As many people in the Asperger’s Community understand, aspies often have trouble dealing with emotions. The emotional intelligence of a child’s mind is not much different from an aspie’s mind. Unfortunately, without useful tools, this emotional thinking carries into adulthood and can lead to poor decision making.

Emotional Intelligence

If an adult aspie has a low EQ (Emotional Quotient), then impulse control, critical thinking, voice control, behavior self-modification, and problem solving fail to appropriately play their roles. In school, this means a bad reputation for the aspie with ramifications that make it worse for everybody. A low EQ could affect the relationship of the aspie student with the school faculty and also result in peer bullying. In the workplace, this usually means a write-up or an immediate layoff. At home, it means family tension.

Indeed, negative emotions and behaviors are contagious. They always create toxic environments and habits in the aspie’s life.

Ideally, everybody would like to get on top of this important issue in order to establish a solid foundation of peace. What sort of step-by-step process is necessary to do this? The answers vary depending on the aspie’s age, personal dilemmas, comorbidities, learning schema and environments, mentalities, and general life satisfaction.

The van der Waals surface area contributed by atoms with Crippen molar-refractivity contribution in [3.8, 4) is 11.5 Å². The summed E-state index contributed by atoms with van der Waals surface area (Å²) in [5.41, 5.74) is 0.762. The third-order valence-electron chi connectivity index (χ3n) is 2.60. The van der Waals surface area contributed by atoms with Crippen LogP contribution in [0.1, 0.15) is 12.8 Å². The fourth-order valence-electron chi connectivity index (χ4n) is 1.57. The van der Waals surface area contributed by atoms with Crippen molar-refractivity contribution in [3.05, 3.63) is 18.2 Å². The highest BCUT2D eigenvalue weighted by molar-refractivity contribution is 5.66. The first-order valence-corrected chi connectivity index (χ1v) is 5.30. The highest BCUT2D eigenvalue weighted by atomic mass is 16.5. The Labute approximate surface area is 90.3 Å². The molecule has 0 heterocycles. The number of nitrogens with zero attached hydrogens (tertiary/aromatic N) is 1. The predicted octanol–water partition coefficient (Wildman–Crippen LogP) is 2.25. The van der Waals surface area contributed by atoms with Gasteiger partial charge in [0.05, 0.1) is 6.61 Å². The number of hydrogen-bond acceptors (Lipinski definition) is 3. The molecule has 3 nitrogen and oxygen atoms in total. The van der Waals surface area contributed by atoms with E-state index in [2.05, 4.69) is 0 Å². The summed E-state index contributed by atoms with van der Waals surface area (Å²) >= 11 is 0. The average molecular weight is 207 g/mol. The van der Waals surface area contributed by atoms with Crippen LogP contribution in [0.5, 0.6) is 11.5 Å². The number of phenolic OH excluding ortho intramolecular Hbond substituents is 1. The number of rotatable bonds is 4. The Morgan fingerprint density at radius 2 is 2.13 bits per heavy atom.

In adulthood, the amount of contributing factors significantly increases. The main reason for this is that many professional life aspects are added to personal life aspects.

The good news is that even with a low EQ, aspies have a high IQ (Intelligence Quotient). Aspies can use their IQ to discipline their own minds and to break down each complex and difficult situation.

A 9 step process for the aspie to break down difficult emotions and avoid all definitions of a breakdown

Customer Service with Aspergers: Greeting Customers with a Smile